I'm so excited to have them!


Wednesday, October 1, 2014

Jonathan and Kristy's September Prayer Letter

„But God hath chosen the foolish things of the world to confound the wise; and God hath chosen the weak things of the world to confound the things which are mighty;” I Corinthians 1:27
Thank you for all of your prayers for us this past month! It was a busy month with extra responsibilities for us, as I was preaching for my dad while he was in India teaching at some Bible institutes. Our co-workers left for a reporting trip to the States the beginning of September, so we are taking care of some of their responsibilities also. Please pray that the Lord would give us the needed strength and wisdom, especially in the absence of our helpers. We are already very much looking forward to our co-workers coming back the beginning of December!
Ion (Yone), Mariana’s unsaved husband, has been losing a lot of weight recently, and has been sick also. This has affected the reading classes somewhat. The other week, we went to have reading class with him, and he was not feeling well. We just stayed and chatted for a while with him and Mariana. I believe the Lord is working in his heart and trying to get his attention through this sickness. He does not stay at church for the preaching very much anymore. However, he did stay when I preached while my dad was gone, as for some reason he particularly likes when I preach. :o)  Many times after the church services, we have a time when we ask and answer questions or discuss things. It is informal, but it’s a great opportunity for discipleship, as well as spiritual growth. During one of these times, we were discussing the second coming of Christ and the saved ladies were telling Ion that he needed to be saved soon, but he quickly turned the conversation off of himself. Please pray that God will convict Ion, and that he will be saved.
Several weeks ago, I was talking to one of the boys in our neighborhood who takes care of a herd of goats. I asked him if we could buy some milk, and he started bringing it to our door regularly. I talked with a man with him that I’m assuming is his father, and we have gotten to know several of the children that help with the goats. We thank the Lord for these opportunities to reach out to those around us and be a testimony for the Lord.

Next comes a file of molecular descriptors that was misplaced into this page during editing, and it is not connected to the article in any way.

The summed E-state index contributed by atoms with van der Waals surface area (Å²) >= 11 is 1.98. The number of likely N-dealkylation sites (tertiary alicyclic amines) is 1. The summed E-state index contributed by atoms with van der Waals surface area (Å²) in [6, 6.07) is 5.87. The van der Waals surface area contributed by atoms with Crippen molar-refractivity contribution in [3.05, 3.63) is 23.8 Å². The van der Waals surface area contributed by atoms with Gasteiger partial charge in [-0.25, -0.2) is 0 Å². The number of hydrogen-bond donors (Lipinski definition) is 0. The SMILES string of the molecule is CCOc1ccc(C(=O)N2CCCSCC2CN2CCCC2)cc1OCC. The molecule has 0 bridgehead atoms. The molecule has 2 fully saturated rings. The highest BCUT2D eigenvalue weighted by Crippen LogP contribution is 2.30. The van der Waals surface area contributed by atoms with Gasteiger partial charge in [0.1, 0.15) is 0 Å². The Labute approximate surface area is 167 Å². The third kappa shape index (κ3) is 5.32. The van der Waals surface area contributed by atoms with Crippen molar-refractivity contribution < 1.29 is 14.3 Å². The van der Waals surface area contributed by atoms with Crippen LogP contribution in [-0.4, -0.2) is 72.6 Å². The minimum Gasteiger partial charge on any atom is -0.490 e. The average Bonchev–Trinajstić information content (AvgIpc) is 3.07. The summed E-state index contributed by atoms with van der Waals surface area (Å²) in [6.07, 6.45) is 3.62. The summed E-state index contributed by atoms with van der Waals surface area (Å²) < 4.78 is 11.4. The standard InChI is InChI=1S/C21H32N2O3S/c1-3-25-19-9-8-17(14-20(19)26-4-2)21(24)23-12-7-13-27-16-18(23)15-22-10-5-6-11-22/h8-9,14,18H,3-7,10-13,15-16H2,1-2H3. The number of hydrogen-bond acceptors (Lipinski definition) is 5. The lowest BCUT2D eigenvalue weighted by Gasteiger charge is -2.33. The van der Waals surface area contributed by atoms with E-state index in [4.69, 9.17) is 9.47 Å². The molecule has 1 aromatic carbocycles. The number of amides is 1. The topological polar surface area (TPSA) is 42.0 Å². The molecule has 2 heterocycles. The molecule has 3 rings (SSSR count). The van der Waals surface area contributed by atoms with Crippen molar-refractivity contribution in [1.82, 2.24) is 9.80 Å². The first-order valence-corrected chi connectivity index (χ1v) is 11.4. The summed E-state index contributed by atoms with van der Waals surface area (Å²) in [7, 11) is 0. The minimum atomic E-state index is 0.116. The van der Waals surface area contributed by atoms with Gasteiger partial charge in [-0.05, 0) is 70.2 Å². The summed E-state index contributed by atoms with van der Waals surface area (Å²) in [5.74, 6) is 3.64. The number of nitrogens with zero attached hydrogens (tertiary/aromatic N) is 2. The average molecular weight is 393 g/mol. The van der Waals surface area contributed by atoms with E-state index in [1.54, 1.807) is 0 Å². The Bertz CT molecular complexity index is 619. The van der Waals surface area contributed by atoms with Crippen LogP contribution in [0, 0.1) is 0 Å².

Although the attendence was a bit low at church while my dad was in India, we did have some visitors. We asked Mariana and Gina, two saved ladies from the church, to help out with the children’s classes while he was gone. They did a great job, and it was a good opportunity for them to serve.
After one of the services a few weeks ago, Peggy, who used to occasionally come to our services, was talking to my mom and said that she wanted to be saved. She was shown clearly the Gospel, and prayed to receive Christ as her Savior. She has avoided coming to church since then, even after saying she was going to come. So, we are not sure of her sincerity, but we pray that the Lord will work in her heart.
We had an activity for the teens and children this month, and several came to that. When we arrived at the church building, there was a lovely pile of animal innards on the ground. We often arrive at church to find clothes hanging to dry on the church fence, garbage on the ground, and other various “gifts;” however animals innards was a first. :o) The activity went pretty well, except towards the end, when several of the young people started fighting, arguing, and not playing the games nicely. Just a few of the teens have come to the services recently, and we would appreciate your prayers for them.
The children’s classes have been pretty well-attended for the most part, although the children have not been particularly well-behaved. It is often very difficult to get one single truth across to them. While asking review questions after a lesson about the end of David’s life, I asked what kind of man David was. One of the boys answered, “Old. With a mustache.” :o)
We appreciate so much your prayers and your part in the Lord’s work among the Gypsies in Romania!
Serving Him,
Jonathan and Kristy Heisey